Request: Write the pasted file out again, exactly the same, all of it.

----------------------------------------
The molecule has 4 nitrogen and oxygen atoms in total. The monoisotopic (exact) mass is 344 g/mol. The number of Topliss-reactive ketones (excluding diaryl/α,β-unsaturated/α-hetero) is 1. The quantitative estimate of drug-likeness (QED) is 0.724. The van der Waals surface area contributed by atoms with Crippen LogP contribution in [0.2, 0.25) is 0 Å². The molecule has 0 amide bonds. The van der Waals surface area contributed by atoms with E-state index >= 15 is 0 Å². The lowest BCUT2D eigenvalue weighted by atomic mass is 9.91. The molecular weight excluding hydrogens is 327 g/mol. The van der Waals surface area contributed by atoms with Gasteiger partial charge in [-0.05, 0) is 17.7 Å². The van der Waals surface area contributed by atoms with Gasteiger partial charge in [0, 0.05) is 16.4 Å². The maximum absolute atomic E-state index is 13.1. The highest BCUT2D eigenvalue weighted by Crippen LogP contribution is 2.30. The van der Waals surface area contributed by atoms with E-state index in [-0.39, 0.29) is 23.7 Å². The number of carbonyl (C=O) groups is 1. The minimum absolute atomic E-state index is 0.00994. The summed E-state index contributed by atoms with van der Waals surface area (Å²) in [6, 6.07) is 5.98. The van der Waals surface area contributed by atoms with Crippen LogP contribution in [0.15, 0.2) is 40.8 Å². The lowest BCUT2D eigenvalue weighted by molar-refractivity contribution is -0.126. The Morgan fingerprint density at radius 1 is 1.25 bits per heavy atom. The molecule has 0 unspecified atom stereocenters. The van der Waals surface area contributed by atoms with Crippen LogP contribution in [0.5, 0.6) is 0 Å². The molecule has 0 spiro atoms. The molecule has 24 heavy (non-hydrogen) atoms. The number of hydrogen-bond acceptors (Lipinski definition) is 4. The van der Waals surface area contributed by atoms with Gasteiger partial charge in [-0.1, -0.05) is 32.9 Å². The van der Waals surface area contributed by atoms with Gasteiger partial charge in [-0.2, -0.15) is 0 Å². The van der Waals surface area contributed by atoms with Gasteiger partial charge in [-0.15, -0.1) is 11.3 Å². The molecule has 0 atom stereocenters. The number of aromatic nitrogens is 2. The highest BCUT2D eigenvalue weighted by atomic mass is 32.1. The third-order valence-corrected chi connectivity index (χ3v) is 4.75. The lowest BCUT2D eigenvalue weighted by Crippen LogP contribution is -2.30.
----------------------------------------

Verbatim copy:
The molecule has 4 nitrogen and oxygen atoms in total. The monoisotopic (exact) mass is 344 g/mol. The number of Topliss-reactive ketones (excluding diaryl/α,β-unsaturated/α-hetero) is 1. The quantitative estimate of drug-likeness (QED) is 0.724. The van der Waals surface area contributed by atoms with Crippen LogP contribution in [0.2, 0.25) is 0 Å². The molecule has 0 amide bonds. The van der Waals surface area contributed by atoms with E-state index >= 15 is 0 Å². The lowest BCUT2D eigenvalue weighted by atomic mass is 9.91. The molecular weight excluding hydrogens is 327 g/mol. The van der Waals surface area contributed by atoms with Gasteiger partial charge in [-0.05, 0) is 17.7 Å². The van der Waals surface area contributed by atoms with Gasteiger partial charge in [0, 0.05) is 16.4 Å². The maximum absolute atomic E-state index is 13.1. The highest BCUT2D eigenvalue weighted by Crippen LogP contribution is 2.30. The van der Waals surface area contributed by atoms with E-state index in [-0.39, 0.29) is 23.7 Å². The number of carbonyl (C=O) groups is 1. The minimum absolute atomic E-state index is 0.00994. The summed E-state index contributed by atoms with van der Waals surface area (Å²) in [6, 6.07) is 5.98. The van der Waals surface area contributed by atoms with Crippen LogP contribution in [0.15, 0.2) is 40.8 Å². The lowest BCUT2D eigenvalue weighted by molar-refractivity contribution is -0.126. The Morgan fingerprint density at radius 1 is 1.25 bits per heavy atom. The molecule has 0 unspecified atom stereocenters. The van der Waals surface area contributed by atoms with Crippen LogP contribution in [0.5, 0.6) is 0 Å². The molecule has 0 spiro atoms. The molecule has 24 heavy (non-hydrogen) atoms. The number of hydrogen-bond acceptors (Lipinski definition) is 4. The van der Waals surface area contributed by atoms with Gasteiger partial charge in [-0.1, -0.05) is 32.9 Å². The van der Waals surface area contributed by atoms with Gasteiger partial charge in [-0.2, -0.15) is 0 Å². The van der Waals surface area contributed by atoms with Gasteiger partial charge in [-0.15, -0.1) is 11.3 Å². The molecule has 0 atom stereocenters. The number of aromatic nitrogens is 2. The highest BCUT2D eigenvalue weighted by atomic mass is 32.1. The third-order valence-corrected chi connectivity index (χ3v) is 4.75. The lowest BCUT2D eigenvalue weighted by Crippen LogP contribution is -2.30.